Early Life and MLB Career of Mariano Rivera


Tom Kelly, manager of the Minnesota Twins, seemed to best sum up how opponents felt about Mariano River, the legendary closer who pitched for the New York Yankees from 1995 to 2013.

“He belongs in a higher league, if there is one,” Kelly said. “Ban him from baseball. He should be illegal.”

Rivera is one of the greatest pitchers of all time. His cut fastball was notorious –  even though batters knew what was coming, they still couldn’t hit it. During Rivera’s 19-season career, the Yankees advanced to the postseason 17 times and won five World Series titles. In 2019, Rivera became the first player unanimously voted into the Baseball Hall of Fame.

Mariano Rivera’s Early Life

Rivera was born in 1969 in Puerto Caimito, Panama. He grew up in a two-room shack with no water or electricity. Despite living in poverty, Rivera said his childhood was a relatively happy one. He played baseball using balls made of wound-up fishing nets and tree branches for bats. He also competitively played soccer for a while, but gave it up when he injured an eye during a match.

He played as a utility player for the Panamá Oeste Vaqueros, a local amateur baseball team. The manager put Rivera into a game to pitch after the regular pitcher struggled in a playoff game. River had no experience as a pitcher, but did well. The coaches were impressed by his natural ability on the mound. Just two weeks later, he went to a Yankees tryout camp in Panama City. The Yankees eventually signed him to a free agent contract.

Rivera moved to the United States in 1990 to play in the minors. These next few years proved difficult, as Rivera didn’t know English and struggled to learn the language. What’s worse, he injured his elbow in 1991 and had to undergo surgery. His doctor, Frank Jobe, is famous for developing Tommy John surgery. Rivera didn’t need anything that drastic, but he had to have bone fragments removed from a ligament.

The Yankees didn’t see Rivera as much of a prospect, not at first. But as the season went on, Rivera’s fastball crept up from around 90 miles per hour to close to 100. That got the attention of the big club. Rivera made his major league debut with the Yankees on May 23, 1995.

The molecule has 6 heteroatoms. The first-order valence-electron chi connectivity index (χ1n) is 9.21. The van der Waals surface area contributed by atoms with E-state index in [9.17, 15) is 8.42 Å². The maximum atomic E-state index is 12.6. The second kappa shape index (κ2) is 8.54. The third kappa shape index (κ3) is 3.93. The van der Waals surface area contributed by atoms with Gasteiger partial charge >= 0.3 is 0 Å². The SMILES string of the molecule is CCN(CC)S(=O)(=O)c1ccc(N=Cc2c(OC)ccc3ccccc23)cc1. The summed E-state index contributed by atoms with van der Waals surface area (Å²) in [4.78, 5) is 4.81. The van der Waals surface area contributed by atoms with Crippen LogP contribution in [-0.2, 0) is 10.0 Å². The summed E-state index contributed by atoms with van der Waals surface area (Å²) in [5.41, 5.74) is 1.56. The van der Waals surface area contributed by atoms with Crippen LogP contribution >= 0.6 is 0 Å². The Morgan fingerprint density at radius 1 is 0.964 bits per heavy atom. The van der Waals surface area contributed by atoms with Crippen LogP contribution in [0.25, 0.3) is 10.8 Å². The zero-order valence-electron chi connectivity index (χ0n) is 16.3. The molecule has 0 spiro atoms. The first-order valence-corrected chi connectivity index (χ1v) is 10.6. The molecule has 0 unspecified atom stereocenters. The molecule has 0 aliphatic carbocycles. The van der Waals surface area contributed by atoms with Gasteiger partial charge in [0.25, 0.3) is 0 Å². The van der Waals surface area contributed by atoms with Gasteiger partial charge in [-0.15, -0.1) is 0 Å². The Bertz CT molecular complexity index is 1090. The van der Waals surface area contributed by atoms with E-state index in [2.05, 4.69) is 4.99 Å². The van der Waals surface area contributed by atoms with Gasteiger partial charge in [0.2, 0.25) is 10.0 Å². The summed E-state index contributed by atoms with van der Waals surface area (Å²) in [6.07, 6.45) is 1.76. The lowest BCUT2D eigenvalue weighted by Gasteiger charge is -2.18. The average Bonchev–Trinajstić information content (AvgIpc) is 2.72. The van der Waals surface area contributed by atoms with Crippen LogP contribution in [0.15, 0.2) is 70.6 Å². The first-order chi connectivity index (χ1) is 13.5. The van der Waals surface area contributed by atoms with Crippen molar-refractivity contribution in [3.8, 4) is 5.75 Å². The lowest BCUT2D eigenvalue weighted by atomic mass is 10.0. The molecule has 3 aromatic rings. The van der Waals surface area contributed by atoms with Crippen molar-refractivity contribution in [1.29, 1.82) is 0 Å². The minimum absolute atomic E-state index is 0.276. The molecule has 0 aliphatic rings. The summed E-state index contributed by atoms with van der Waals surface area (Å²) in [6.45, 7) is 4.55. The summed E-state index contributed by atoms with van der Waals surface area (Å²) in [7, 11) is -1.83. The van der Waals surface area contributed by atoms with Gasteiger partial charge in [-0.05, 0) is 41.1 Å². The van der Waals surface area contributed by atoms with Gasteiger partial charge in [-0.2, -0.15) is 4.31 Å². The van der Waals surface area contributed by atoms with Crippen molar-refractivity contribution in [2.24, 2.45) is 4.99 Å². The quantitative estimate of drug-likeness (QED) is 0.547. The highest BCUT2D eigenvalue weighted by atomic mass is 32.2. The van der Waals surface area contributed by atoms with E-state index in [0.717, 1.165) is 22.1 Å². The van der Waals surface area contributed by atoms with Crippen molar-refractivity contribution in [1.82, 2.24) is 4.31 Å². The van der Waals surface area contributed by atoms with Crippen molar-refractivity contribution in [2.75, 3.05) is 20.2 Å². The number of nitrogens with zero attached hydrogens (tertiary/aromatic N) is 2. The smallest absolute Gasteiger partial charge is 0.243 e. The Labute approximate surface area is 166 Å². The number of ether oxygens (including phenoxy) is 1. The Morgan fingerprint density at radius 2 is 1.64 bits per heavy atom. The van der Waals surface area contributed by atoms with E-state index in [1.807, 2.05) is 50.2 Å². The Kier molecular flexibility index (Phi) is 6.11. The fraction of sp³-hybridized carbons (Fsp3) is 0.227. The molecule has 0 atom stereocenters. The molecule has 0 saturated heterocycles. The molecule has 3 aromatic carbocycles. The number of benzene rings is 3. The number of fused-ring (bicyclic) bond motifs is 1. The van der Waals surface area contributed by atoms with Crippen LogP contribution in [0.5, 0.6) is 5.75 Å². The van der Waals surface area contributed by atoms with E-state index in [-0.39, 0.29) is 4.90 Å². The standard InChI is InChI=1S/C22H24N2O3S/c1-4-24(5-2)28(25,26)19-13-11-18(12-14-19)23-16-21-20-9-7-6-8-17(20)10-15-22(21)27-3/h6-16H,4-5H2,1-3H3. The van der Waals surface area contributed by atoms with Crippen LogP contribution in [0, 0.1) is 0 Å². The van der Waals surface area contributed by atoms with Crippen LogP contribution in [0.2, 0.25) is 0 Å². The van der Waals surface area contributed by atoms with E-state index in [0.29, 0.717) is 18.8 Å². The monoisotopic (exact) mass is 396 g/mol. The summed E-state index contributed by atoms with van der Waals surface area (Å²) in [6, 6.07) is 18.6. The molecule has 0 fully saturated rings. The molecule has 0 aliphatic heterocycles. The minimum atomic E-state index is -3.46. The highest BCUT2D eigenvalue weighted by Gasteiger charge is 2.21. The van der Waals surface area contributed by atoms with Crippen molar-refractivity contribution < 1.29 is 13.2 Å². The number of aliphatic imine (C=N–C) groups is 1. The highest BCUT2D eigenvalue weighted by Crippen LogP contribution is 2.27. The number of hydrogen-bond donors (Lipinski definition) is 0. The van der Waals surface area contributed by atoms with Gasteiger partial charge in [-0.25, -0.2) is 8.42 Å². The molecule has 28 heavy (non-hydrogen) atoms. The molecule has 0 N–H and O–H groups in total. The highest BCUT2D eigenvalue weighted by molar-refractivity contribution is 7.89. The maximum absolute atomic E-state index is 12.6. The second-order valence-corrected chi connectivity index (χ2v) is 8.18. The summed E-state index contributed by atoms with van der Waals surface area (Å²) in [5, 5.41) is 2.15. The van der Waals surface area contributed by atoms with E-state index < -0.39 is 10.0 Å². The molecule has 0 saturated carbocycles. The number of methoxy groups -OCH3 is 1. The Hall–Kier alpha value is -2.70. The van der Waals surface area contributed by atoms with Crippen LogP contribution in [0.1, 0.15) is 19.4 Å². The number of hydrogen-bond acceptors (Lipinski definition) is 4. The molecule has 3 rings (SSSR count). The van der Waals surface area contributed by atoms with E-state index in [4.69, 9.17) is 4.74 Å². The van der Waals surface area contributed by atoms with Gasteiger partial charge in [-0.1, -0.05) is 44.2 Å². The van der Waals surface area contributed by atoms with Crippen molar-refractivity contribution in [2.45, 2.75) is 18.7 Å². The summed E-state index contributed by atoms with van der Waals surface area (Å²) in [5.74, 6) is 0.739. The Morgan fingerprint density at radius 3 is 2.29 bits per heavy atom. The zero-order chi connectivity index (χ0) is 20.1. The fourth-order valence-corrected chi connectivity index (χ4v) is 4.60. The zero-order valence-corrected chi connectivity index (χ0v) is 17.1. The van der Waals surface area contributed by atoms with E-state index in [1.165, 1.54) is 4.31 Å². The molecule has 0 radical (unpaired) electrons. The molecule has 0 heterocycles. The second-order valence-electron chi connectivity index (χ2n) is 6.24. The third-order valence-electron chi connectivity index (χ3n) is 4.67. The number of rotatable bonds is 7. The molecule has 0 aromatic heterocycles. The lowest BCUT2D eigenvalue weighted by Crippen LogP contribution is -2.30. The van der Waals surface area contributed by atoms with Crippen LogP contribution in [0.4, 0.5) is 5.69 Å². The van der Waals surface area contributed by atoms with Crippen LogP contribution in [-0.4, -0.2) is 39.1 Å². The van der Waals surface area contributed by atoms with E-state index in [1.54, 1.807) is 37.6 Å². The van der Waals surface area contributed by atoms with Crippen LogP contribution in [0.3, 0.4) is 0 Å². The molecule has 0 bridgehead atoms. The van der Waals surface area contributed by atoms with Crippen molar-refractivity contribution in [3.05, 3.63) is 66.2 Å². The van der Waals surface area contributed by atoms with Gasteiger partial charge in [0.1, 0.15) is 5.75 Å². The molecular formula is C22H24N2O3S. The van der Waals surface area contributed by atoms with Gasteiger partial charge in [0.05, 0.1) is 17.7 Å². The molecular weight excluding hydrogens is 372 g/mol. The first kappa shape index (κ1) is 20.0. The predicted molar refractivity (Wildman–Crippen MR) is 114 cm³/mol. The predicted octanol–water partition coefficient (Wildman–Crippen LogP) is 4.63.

Mariano Rivera’s Major League Career

Rivera began his career as a starter – he started 10 games in 1995 – but quickly shifted to a reliever role. In 1997, Rivera made his debut as a closer, which is where he truly began to shine. This was the year he developed his unbeatable cutter. In the words of Mike Sweeney of the Kansas City Royals, “You know what’s coming, but you know what’s coming in horror movies, too. It still gets you.”

Rivera’s cutter is attributed to his unique throwing style, bolstered by his incredibly flexible fingers. Rivera, a deeply religious man, attributed his cutter to God’s blessing. Rivera built up an entirely earned reputation as a dominant closer, and with it, several nicknames. He was known as “Mo” or “the Sandman.” Metallica’s “Enter Sandman” would become his unofficial theme song.

In 2012, during batting practice at Kauffman Stadium, Rivera tore his ACL and developed a blood clot in his calf. This almost ended his career, but the legendary pitcher made a full recovery and returned to pitch one more season. He pitched his final game on Sept. 26, 2013, at Yankee Stadium against the Tampa Bay Rays. Four days earlier, on a day the mayor of New York declared “Mariano Rivera Day,” the Yankees held a 50-minute pregame tribute to him, and Metallica even put on a live performance of “Enter Sandman” in his honor.

Over the course of Rivera’s career, the Yankees won five World Series: 1996 against the Atlanta Braves, three in a row from 1998 to 2000 against the San Diego Padres, Braves, and New York Mets, and in 2009 against the Philadelphia Phillies.

Of the 96 postseason games Rivera appeared in, he saved 42 of them, only blew five saves, and has one single loss—a notorious one, against the Diamondbacks in Game 7 of the 2001 World Series, one blip on an otherwise astonishing record. Overall, Rivera has an impressive win-loss record of 82-60 and 652 saves. The 13-time All-Star holds the MLB record for most games finished (952). He spent his whole career playing on a Yankees team that featured some of the best players of the era, including shortstop Derek Jeter. Rivera and Jeter share a record with Alan Trammell and Lou Whitaker of the Detroit Tigers for the longest time teammates have played together.

Rivera and his wife live in Westchester, New York, and run a church, the Iglesia Refugio de Esperanza. He is an active philanthropist, working to help impoverished families in both the United States and Panama. In 2018, he was appointed to the President’s Council on Sports, Fitness, and Nutrition, and in 2019 he received the Presidential Medal of Freedom for his efforts.





Source link

Leave a Reply

Your email address will not be published.

This site uses Akismet to reduce spam. Learn how your comment data is processed.